Tokyo Daytripper: The “Other” Big Buddha In Kanagawa Prefecture

When it comes to big buddha statues in Tokyo’s neighbouring prefecture Kanagawa, the majority of people will quite naturally think of the Great Buddha in Kamakura but there is actually another one about 14 kilometres east of that which is closer to the capital city.

When it comes to large and interesting buddhas I am usually prepared to travel fairly long distances for them but this was one much closer to home and believe it or not I had no idea of its existence until I saw a friend post something about it on Facebook a year or two ago. I immediately checked out its location and saved it in my ‘Want to go’ places and, as is often the case, then forgot about it for ages.

The time to visit finally came on December 23rd last year and I even managed to persuade my colleague and friend James to join me. We ventured on over to the Yokosuka area of Tokyo’s neighbouring prefecture Kanagawa and met up at Oppama Station which is on the Keikyu Main Line. From there it was a 20-25 minute walk to Takatoriyama Park on what was a nice sunny Winter morning. Hiking courses around the park take from 20 to 50 minutes so nothing too extreme.

We were quite excited by the first sighting of rock and I did wonder if that was it but we were just getting started! Much like when I went to visit an old stone quarry in Gunma a couple of years ago there was a feeling of having discovered some ancient ruins that have been around for centuries but in reality it’s a work of art which is only about 60 years old!


The appearance of the sheer rock is the result of collecting stone some time between  the Meiji era (1868-1912) and the early Showa era (1926-1989) if I can be so vague! This was a quarry for construction with the Takatori stone being used as a material for  building the foundations and walls of houses, among other things. Again, quite vague but information about this place is not so abundant!

It seemed like the vertical walls would be a good for doing some rappeling and abseiling and sure enough moments later we came across someone doing exactly that. The myriad of small holes on the rock surface are traces of harkens (some kind of climbing equipment) that were driven in for mountaineering practice. The rock quality is supposedly fragile so it can be a dangerous practice. By chance we had already planned to do some indoor climbing (bouldering) with another mate a few days after this trip.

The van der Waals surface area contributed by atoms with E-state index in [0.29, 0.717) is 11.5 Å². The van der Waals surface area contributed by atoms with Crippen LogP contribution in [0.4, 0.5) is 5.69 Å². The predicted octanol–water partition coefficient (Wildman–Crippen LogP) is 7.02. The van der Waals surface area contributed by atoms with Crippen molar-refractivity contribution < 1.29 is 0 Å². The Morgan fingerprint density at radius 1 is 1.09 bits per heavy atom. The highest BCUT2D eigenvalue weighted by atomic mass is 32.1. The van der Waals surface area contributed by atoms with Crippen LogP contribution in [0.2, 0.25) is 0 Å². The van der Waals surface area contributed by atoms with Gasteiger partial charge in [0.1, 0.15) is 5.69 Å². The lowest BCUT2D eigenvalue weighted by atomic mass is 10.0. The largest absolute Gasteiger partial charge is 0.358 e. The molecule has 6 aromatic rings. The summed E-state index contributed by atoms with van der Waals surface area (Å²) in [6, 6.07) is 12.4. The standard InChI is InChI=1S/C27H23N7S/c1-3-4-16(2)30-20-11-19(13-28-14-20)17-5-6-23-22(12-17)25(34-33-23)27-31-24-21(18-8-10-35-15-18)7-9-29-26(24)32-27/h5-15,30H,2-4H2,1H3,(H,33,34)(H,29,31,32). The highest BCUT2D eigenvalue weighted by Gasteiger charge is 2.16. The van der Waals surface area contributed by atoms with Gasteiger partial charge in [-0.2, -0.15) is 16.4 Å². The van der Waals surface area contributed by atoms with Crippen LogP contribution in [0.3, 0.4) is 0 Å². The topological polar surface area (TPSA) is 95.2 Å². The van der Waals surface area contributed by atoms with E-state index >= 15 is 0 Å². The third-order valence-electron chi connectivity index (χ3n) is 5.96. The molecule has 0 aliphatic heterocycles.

Beforehand, I had been expecting a tight and compact place with rocky cliff-faces amidst a forest or something. However, it did open up quite a bit at some points and was surprisingly wide with an area of cherry trees that were planted in the mid-80s to commemorate the 30th anniversary of the Yokosuka Mountaineering Association.


After only about 15 minutes we walked through this crevice (below) and came to the main point of interest which had enticed me to visit this place.

One has to look back after walking through the gap in the rocks as that’s where there is a buddha carved into the rock. We nearly walked right past it! It was produced over 12 months by Mitsuru Fujishima in the late 1950s. The face is a more gentle looking one compared to other buddhas, and there is apparently something of a powerful and mysterious atmosphere in this area.


That wasn’t the end for us though as we continued on to an even more rocky part of the 139 metre tall mountain.


The geolocial features were impressive and supposedly resemble Mount Myōgi in Gunma in some way but as I don’t think I’ve seen that on my numerous visits to that prefecture I can neither confirm or deny its similarity. I will one day though!


There was some kind of observation deck atop one of the rocks so we climbed up to that which was probably the only slighly taxing part of the hiking course.


It really was quite the sight from the top as it was a reat panoramic view of Tokyo Bay, Sagami Bay, the Boso Peninsula in Chiba, the rest of the Miura Peninsula and the rocks themselves.


As I said before, we went here just before Christmas so it felt good to burn off a few calories ahead of all the feasting but our work was undone much sooner than that!!

  • Takatoriyama Park is located at 3-3 Shonantakatori, Yokosuka, Kanagawa-ken.

Bonus: As a reward for our efforts we then embarked on a food challenge of sorts. At that time McDonalds were selling 30 Chicken McNuggets (with special seasonal sauces) for 750 yen. Presumably that’s a family size portion rather than just for one person but we bought 30 each! It may have been something of a challenge for us two amateurs but a quick google search shows the pros can do at least four times more!

Click here to read ‘Tokyo Daytripper: The Lost World Ruins Of A Stone Quarry In Gunma’

Click here to read ‘Tokyo Daytripper: Gojira-Koen (Godzilla Park)’

Click here to read ‘Tokyo Daytripper: Monkey-ing About On Sarushima’

About tokyofox

A Leicester City fan teaching English in Japan
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4 Responses to Tokyo Daytripper: The “Other” Big Buddha In Kanagawa Prefecture

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